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American Art Collection a Huge Florentine Success Reporting in English

An American art collection has brought European and American unity together under one Florentine roof.

From March 19th until July 24th, Peggy and Solomon R. Guggenheim’s collections have been put on display at Palazzo Strozzi. The abstract expressionism collection, “From Kadinsky to Pollock”, features well known artists like Jackson Pollock, as well as a myriad of worldwide artists with visibly exceptional talent. The story this exhibition encompasses is one of trial and tribulation between Americans and Europeans, as told through the works presented by the Guggenheims.

Curated by Luca Massimo Barbero, and in collaboration with the Palazzo Strozzi Foundation and the Solomon R. Guggenheim Foundation in New York, an eclectic and remarkable documentation of some of the greatest art figures of the twentieth century is released to the public. The American-European even extends far back on a personal level– Palazzo Strozzi was the venue Peggy Guggenheim first chose to display her American collection to Europeans in February 1949.

The entry room open with Kandinsky, Duchamp and Max Ernst, and moves on to post-war developments for both Europe and America depicted by artists including Alberto Burri, Emilio Vedova, Jean Dubuffet, Lucio Fontana, with the irrevocably influential Jackson Pollock. The exhibition also features the innovative and interactive work by Mark Rothko, Alexander Calder, Willem de Kooning, Robert Motherwell, Roy Lichtenstein and Cy Twombly.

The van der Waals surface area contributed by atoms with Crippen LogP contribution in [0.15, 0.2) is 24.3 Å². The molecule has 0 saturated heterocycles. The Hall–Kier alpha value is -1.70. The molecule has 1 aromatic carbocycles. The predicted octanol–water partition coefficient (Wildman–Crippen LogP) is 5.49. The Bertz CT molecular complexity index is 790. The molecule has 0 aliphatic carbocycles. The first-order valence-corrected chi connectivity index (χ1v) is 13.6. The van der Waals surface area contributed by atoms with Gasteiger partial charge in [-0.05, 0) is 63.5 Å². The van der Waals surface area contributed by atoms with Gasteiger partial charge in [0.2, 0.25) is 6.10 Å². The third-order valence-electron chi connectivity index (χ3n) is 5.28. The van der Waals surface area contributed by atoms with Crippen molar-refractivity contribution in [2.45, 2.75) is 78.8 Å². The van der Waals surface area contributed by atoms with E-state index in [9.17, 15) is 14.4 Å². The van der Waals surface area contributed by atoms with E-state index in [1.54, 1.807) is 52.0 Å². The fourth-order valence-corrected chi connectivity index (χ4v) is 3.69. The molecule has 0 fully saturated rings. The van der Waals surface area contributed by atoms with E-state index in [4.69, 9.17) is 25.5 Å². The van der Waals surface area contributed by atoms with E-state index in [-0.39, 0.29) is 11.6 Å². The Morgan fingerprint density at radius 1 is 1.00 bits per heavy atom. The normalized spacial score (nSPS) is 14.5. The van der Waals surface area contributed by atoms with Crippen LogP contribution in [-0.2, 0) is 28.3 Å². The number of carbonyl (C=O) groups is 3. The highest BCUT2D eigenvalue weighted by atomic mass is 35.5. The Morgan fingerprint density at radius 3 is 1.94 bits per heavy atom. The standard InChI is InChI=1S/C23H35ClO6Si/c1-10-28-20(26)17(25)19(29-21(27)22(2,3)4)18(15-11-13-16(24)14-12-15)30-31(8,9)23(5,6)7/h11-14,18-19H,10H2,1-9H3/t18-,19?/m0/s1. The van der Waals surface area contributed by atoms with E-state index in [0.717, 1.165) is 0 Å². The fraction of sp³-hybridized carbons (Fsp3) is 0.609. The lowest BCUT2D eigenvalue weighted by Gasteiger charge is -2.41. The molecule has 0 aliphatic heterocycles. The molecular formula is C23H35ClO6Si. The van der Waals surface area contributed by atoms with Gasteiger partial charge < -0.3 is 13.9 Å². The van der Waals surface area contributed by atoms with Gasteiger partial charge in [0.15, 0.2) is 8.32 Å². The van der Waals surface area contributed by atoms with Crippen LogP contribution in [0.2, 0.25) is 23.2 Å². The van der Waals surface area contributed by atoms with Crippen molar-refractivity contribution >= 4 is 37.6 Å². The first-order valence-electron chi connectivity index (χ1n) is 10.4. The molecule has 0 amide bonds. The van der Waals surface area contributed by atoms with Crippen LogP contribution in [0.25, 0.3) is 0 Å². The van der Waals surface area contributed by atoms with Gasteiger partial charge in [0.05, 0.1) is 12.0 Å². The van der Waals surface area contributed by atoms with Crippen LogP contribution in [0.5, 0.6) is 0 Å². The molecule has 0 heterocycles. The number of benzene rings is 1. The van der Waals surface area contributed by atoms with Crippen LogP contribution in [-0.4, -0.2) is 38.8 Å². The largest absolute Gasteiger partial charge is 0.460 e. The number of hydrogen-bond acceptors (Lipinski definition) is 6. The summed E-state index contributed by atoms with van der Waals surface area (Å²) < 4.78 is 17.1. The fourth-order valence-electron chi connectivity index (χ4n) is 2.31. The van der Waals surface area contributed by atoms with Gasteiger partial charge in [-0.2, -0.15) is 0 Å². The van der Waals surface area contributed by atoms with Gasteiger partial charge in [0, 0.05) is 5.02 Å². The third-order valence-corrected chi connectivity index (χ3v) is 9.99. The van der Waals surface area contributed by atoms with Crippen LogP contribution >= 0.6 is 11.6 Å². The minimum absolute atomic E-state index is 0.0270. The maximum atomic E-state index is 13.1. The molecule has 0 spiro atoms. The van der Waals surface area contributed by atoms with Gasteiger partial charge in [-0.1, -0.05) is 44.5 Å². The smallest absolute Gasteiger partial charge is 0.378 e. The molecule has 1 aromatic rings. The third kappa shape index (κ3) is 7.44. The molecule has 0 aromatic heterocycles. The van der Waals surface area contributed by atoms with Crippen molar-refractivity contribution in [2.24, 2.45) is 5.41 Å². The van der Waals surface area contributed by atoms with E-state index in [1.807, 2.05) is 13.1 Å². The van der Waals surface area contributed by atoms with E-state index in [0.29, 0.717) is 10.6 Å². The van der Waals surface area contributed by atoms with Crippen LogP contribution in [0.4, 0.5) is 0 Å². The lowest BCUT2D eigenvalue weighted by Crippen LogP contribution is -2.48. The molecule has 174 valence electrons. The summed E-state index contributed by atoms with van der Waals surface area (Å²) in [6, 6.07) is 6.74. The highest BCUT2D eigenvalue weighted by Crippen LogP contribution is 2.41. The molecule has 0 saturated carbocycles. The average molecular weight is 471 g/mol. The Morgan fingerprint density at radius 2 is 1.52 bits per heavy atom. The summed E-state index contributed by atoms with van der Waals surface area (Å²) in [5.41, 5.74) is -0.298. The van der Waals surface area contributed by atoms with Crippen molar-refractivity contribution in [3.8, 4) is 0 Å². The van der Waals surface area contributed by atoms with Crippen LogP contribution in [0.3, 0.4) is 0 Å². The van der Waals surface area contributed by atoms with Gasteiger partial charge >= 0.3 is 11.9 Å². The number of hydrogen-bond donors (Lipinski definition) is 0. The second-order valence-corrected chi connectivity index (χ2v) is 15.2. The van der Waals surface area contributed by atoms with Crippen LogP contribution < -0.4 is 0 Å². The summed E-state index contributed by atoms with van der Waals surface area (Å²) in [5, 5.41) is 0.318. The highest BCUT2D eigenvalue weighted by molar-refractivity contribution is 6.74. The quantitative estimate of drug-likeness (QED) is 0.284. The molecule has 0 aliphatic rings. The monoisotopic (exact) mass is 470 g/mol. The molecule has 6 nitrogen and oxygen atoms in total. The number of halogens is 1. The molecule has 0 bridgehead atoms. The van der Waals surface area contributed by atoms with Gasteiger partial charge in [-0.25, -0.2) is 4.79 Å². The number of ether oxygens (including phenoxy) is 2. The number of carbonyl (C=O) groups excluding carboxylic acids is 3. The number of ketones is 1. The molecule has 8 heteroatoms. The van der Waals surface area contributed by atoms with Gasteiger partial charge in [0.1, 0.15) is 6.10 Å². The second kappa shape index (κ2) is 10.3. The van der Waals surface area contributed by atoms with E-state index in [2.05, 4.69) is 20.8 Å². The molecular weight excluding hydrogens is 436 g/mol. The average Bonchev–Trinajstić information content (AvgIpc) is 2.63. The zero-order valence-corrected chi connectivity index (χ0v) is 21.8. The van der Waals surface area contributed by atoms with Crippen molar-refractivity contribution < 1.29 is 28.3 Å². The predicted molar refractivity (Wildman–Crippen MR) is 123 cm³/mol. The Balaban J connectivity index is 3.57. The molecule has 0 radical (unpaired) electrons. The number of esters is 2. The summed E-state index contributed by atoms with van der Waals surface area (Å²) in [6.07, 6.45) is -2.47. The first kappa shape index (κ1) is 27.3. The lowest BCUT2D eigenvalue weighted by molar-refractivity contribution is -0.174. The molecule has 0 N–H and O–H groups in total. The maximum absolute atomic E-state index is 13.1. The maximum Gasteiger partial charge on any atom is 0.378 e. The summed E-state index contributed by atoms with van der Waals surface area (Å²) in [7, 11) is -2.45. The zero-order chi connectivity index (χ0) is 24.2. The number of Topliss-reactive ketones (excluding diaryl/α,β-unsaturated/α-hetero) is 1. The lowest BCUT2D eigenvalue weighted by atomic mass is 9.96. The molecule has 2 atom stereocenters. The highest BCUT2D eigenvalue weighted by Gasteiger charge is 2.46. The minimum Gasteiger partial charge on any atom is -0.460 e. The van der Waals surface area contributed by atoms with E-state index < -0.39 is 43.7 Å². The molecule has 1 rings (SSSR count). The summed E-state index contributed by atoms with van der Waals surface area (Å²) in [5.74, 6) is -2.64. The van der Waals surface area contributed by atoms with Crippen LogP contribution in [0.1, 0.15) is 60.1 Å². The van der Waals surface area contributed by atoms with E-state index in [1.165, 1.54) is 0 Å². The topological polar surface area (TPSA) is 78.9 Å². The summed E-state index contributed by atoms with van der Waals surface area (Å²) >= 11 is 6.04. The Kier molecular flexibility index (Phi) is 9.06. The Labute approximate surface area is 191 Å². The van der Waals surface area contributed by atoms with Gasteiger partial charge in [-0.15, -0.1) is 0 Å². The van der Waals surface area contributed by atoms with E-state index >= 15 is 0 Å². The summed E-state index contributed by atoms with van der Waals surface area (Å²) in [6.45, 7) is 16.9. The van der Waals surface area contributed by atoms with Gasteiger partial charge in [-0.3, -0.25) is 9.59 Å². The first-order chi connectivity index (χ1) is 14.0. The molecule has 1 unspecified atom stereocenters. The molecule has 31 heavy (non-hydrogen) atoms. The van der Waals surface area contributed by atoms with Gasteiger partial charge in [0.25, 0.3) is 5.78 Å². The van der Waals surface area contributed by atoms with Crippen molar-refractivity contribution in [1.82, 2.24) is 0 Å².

The exhibition was divided into many rooms, each documenting certain eras in which the works pertained to. Sculptures and paintings depicted everything from personal emotions and awareness to social injustice and dealing with catastrophe, and show the coming together of modern art over several years, from both American and European perspectives.

A reported 111,260 visitors came by the exhibition during its first 68 days of being open, with an average of 1,636 art admirers browsing the minimalist walls and rooms daily. But what’s most interesting is the fact that the local to tourist visitor ratio isn’t too far off from even– 40% of attendees have been local Florentines (both in the city and province), and 60% have been tourists, or Italians who are not residents of Florence.

Lavinia Rinaldi, the exhibition’s media representative, describes how the unity between American and Italian artwork through this exhibit has been an intriguing success.

“Palazzo Strozzi has provided its visitors with a unique opportunity to admire more than 100 works of European and American art produced between the twenties and sixties, in a path that reconstructs relations between two sides of the ocean,” she said.

The exhibition has been an overall success, shedding light on a unique style of art that is very opposite the traditional style of Italian artwork. Both the subject of the exhibition as well as the artwork on display has left its mark on visitors.

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